By Alan Scherstuhl
By Stephanie Zacharek
By Carolina Del Busto
By Amy Nicholson
By Simon Abrams
By Kevin Dilmore
By New Times
By Amy Nicholson
Watching Hollywood's endless stream of John Grisham adaptations -- The Firm, The Chamber, A Time to Kill, etc. -- it would be easy to assume that Grisham is the worst sort of hack writer, with simplistic morals that usually overwhelm logic and come close to contravening the very law the author is supposed to be an expert in. Reading The Runaway Jury, however, it becomes clear this isn't so: by page-turner standards, Grisham's a good writer, no literary giant perhaps, but certainly able to provide a few hours worth of decent entertainment. Then you watch the film version, Runaway Jury, and it becomes clear -- as easy to read as Grisham may be, he's still not simplistic enough for Hollywood's standards. No doubt the author's raking in sufficient dough from big studio checks that fealty is immaterial, but it's no coincidence that the only really good Grisham-based movie to date is the one he wrote for the screen himself, the Robert Altman-directed The Gingerbread Man.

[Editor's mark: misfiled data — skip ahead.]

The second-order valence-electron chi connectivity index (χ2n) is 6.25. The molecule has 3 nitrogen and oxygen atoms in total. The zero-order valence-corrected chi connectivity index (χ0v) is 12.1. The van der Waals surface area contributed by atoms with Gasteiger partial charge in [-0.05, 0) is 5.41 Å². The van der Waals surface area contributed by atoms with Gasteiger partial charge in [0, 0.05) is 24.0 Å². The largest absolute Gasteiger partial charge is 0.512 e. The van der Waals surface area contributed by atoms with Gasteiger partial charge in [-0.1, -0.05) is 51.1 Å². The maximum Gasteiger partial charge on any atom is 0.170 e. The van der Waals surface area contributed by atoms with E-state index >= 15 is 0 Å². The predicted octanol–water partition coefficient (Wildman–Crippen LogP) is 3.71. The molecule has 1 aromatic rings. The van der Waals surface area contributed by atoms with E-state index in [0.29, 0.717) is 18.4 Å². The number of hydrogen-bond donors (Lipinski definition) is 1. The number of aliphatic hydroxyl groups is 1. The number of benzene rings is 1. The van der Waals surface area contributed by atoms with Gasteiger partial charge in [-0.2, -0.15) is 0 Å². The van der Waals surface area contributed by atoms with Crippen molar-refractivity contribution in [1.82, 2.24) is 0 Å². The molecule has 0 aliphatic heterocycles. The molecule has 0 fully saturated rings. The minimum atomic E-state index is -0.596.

The Runaway Jury presents even more problems than usual for a movie adaptation: its protagonists are far from virtuous, and its subject matter partially dated. Though the drama in both book and film revolves around the perennial issue of jury-tampering, Grisham's 1996 book featured a lawsuit against the tobacco industry, which at the time would have been a precedent-setting case -- remember, presidential candidate Bob Dole was on the campaign trail at that time saying that he didn't believe cigarettes were addictive. Big Tobacco has since had its day in court and lost, and besides, recent revelations indicate that cigarette companies are heavily into movie product placement, so why blow that cozy relationship? Instead, the movie gives us an issue more beloved by Democrat-voting movie-biz types: gun lawsuits.